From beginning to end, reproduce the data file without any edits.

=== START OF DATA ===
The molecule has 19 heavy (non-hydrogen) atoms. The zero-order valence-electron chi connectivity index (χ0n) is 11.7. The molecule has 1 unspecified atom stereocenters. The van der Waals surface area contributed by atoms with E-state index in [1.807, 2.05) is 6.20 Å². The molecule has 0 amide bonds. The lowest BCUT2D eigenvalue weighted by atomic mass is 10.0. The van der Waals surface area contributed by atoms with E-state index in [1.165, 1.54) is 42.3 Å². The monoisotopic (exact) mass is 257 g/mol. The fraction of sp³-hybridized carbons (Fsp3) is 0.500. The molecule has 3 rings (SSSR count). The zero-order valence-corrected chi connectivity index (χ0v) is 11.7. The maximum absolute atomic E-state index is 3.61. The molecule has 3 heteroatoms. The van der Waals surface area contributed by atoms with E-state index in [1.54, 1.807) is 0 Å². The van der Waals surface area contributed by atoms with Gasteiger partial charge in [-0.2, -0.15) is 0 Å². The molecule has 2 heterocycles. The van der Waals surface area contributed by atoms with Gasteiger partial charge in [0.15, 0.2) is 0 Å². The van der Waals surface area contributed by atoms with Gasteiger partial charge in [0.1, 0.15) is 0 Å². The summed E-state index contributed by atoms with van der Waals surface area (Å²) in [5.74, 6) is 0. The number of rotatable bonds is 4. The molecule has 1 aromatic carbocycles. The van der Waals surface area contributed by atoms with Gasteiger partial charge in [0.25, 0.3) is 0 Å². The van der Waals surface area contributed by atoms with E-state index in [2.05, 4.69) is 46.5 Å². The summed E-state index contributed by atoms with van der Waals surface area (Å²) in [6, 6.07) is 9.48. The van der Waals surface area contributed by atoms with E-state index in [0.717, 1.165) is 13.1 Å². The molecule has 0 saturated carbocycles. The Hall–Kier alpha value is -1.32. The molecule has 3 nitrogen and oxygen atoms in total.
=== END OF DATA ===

The molecule has 19 heavy (non-hydrogen) atoms. The zero-order valence-electron chi connectivity index (χ0n) is 11.7. The molecule has 1 unspecified atom stereocenters. The van der Waals surface area contributed by atoms with E-state index in [1.807, 2.05) is 6.20 Å². The molecule has 0 amide bonds. The lowest BCUT2D eigenvalue weighted by atomic mass is 10.0. The van der Waals surface area contributed by atoms with E-state index in [1.165, 1.54) is 42.3 Å². The monoisotopic (exact) mass is 257 g/mol. The fraction of sp³-hybridized carbons (Fsp3) is 0.500. The molecule has 3 rings (SSSR count). The zero-order valence-corrected chi connectivity index (χ0v) is 11.7. The maximum absolute atomic E-state index is 3.61. The molecule has 3 heteroatoms. The van der Waals surface area contributed by atoms with E-state index in [1.54, 1.807) is 0 Å². The van der Waals surface area contributed by atoms with Gasteiger partial charge in [-0.2, -0.15) is 0 Å². The molecule has 2 heterocycles. The van der Waals surface area contributed by atoms with Gasteiger partial charge in [0.15, 0.2) is 0 Å². The van der Waals surface area contributed by atoms with Gasteiger partial charge in [0.1, 0.15) is 0 Å². The summed E-state index contributed by atoms with van der Waals surface area (Å²) in [5.74, 6) is 0. The number of rotatable bonds is 4. The molecule has 1 aromatic carbocycles. The van der Waals surface area contributed by atoms with Gasteiger partial charge in [0.25, 0.3) is 0 Å². The van der Waals surface area contributed by atoms with E-state index in [2.05, 4.69) is 46.5 Å². The summed E-state index contributed by atoms with van der Waals surface area (Å²) in [6, 6.07) is 9.48. The van der Waals surface area contributed by atoms with E-state index in [0.717, 1.165) is 13.1 Å². The molecule has 0 saturated carbocycles. The Hall–Kier alpha value is -1.32. The molecule has 3 nitrogen and oxygen atoms in total.